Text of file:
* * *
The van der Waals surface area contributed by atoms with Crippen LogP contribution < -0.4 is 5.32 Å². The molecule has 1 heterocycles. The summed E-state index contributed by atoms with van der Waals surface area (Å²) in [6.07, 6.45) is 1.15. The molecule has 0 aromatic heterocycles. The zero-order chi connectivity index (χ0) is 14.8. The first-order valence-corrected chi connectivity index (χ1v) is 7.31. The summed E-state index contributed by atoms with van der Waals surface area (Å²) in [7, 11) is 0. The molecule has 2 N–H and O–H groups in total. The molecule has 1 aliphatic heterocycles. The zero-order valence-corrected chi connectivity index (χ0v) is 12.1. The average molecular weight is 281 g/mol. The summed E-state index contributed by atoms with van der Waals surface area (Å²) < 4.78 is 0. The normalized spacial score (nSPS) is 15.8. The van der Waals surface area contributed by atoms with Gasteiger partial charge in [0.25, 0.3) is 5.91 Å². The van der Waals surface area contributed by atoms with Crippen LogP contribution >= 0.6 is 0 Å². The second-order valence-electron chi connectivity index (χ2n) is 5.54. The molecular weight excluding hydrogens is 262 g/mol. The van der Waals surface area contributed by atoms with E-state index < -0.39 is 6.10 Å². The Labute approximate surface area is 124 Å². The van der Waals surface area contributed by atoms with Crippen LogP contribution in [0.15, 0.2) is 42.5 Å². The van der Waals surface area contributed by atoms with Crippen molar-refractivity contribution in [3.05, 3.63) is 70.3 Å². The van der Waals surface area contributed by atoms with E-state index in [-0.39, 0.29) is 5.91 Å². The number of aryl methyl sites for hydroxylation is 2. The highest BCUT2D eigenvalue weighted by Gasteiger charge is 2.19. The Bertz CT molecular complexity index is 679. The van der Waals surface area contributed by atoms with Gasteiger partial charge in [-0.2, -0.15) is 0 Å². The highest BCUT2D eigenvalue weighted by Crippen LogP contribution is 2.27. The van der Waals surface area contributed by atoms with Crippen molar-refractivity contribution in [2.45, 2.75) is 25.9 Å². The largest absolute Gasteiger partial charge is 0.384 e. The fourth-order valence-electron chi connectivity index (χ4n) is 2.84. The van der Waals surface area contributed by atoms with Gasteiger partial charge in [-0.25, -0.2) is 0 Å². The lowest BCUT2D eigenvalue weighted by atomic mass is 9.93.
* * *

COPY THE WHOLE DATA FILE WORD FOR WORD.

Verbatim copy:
The van der Waals surface area contributed by atoms with Crippen LogP contribution < -0.4 is 5.32 Å². The molecule has 1 heterocycles. The summed E-state index contributed by atoms with van der Waals surface area (Å²) in [6.07, 6.45) is 1.15. The molecule has 0 aromatic heterocycles. The zero-order chi connectivity index (χ0) is 14.8. The first-order valence-corrected chi connectivity index (χ1v) is 7.31. The summed E-state index contributed by atoms with van der Waals surface area (Å²) in [7, 11) is 0. The molecule has 2 N–H and O–H groups in total. The molecule has 1 aliphatic heterocycles. The zero-order valence-corrected chi connectivity index (χ0v) is 12.1. The average molecular weight is 281 g/mol. The summed E-state index contributed by atoms with van der Waals surface area (Å²) < 4.78 is 0. The normalized spacial score (nSPS) is 15.8. The van der Waals surface area contributed by atoms with Gasteiger partial charge in [0.25, 0.3) is 5.91 Å². The van der Waals surface area contributed by atoms with Crippen LogP contribution >= 0.6 is 0 Å². The second-order valence-electron chi connectivity index (χ2n) is 5.54. The molecular weight excluding hydrogens is 262 g/mol. The van der Waals surface area contributed by atoms with E-state index < -0.39 is 6.10 Å². The Labute approximate surface area is 124 Å². The van der Waals surface area contributed by atoms with Crippen LogP contribution in [0.15, 0.2) is 42.5 Å². The van der Waals surface area contributed by atoms with Crippen molar-refractivity contribution in [3.05, 3.63) is 70.3 Å². The van der Waals surface area contributed by atoms with E-state index in [-0.39, 0.29) is 5.91 Å². The number of aryl methyl sites for hydroxylation is 2. The highest BCUT2D eigenvalue weighted by Gasteiger charge is 2.19. The Bertz CT molecular complexity index is 679. The van der Waals surface area contributed by atoms with Gasteiger partial charge in [-0.2, -0.15) is 0 Å². The highest BCUT2D eigenvalue weighted by Crippen LogP contribution is 2.27. The van der Waals surface area contributed by atoms with Crippen molar-refractivity contribution in [2.45, 2.75) is 25.9 Å². The largest absolute Gasteiger partial charge is 0.384 e. The fourth-order valence-electron chi connectivity index (χ4n) is 2.84. The van der Waals surface area contributed by atoms with Gasteiger partial charge in [-0.25, -0.2) is 0 Å². The lowest BCUT2D eigenvalue weighted by atomic mass is 9.93.